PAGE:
Snip
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I live by a train. Low speed and no night horns is ignored with trains and more so with trucks.
Trees and bushes. The roots should help absorb the ground shake. Start watering.

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Maybe the above posting is just a troll, but just in case someone does take it seriously, I want to say that the advice is completely wrong.
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Not completely wrong. Trees and roots have an effect on ground borne vibration attenuation (in surface and near surface layer). Effect/efficiency depends, e.g., on soil quality. I remember a German study from 1970's (?) concerning use of trees as a toned vibration absorbers. The frequency of max. absorption (damping) depended on tree (trunk) height. Unfortunately I could not find this paper from my files.
Kari Pesonen
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The original poster was probably new to the neighborhood. After a few years he will get used to it. A sound proof room would be good to meditate and play some kick ass jam.
Farmers have used trees and shrubs to stop soil erosion and break the wind. Sound is carried by wind.
Roots have minimal absorbtion.
Herb is located in Boston. They do not have very good luck with trees there. I lived there for 5 years. Very costly to maintain and the sound will easily bounce off other buildings.

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Kari Pesonen wrote:

I have nothing to add to the topic under discussion. However, based on Kari's encylopedic recall of the relevant literature on almost any acoustical subject, the phrase "my files" produced a vivid mental image. I saw a room lined with floor-to-ceiling bookcases, Kari standing on a rolling ladder, reaching for a folder.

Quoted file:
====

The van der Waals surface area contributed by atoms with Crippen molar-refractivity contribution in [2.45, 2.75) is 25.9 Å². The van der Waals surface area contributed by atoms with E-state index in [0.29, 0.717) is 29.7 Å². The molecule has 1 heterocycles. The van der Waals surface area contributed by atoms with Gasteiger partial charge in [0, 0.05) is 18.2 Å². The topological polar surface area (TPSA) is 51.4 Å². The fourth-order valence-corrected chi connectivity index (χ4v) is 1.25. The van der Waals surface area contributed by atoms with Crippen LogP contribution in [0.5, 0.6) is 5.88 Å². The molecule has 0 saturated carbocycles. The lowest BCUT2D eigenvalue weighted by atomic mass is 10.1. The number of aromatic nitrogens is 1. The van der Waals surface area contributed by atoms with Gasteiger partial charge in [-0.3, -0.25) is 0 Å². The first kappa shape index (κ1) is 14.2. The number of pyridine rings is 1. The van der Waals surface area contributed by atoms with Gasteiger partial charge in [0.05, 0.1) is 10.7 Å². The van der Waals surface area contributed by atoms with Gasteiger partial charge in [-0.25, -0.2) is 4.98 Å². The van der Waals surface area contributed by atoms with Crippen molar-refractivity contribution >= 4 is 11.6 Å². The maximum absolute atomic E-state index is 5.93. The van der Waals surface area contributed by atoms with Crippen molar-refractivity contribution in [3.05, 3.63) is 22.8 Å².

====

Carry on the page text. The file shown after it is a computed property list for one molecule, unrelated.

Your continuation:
-- Bill Marshall
To reply, replace "***" with "_J_" in my return address.
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Hello Bill,
I indeed believe that Kari must have one of the best organized Acoustic Databases in existance, maybe combined with a superior memory.
This is meant as complement.
Eric

Kari's
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The link with some information on this is at http://www.soundproofing.org
($5k is not gonna do it).
BJ
On 9 Jan 2004 15:08:43 -0800, snipped-for-privacy@go.com (jacktripper) wrote:

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(jacktripper) wrote:

Here in Phoenix they put in sound walls that were 10-14 feet high, when the road is recessed slightly from the surroundings. If your stuck with 8' walls then why not try a hedge, Greenery absorbs sound and cuts the dust. I an not aware of any laws about planting shrubs on their height. Set back will probably apply, check with your building authority. Ditch the second windows and try replacements of double or triple glazed. I have a friend that installed them on his block home one block away from a busy street, level. There was an noticeable improvement. I have a block home and had the walls sprayed with foam 3 years ago, best grand I ever spent. I still have single glazed windows and the house became much quieter.
You do not mention where you are in the country, so I am just tossing idea about.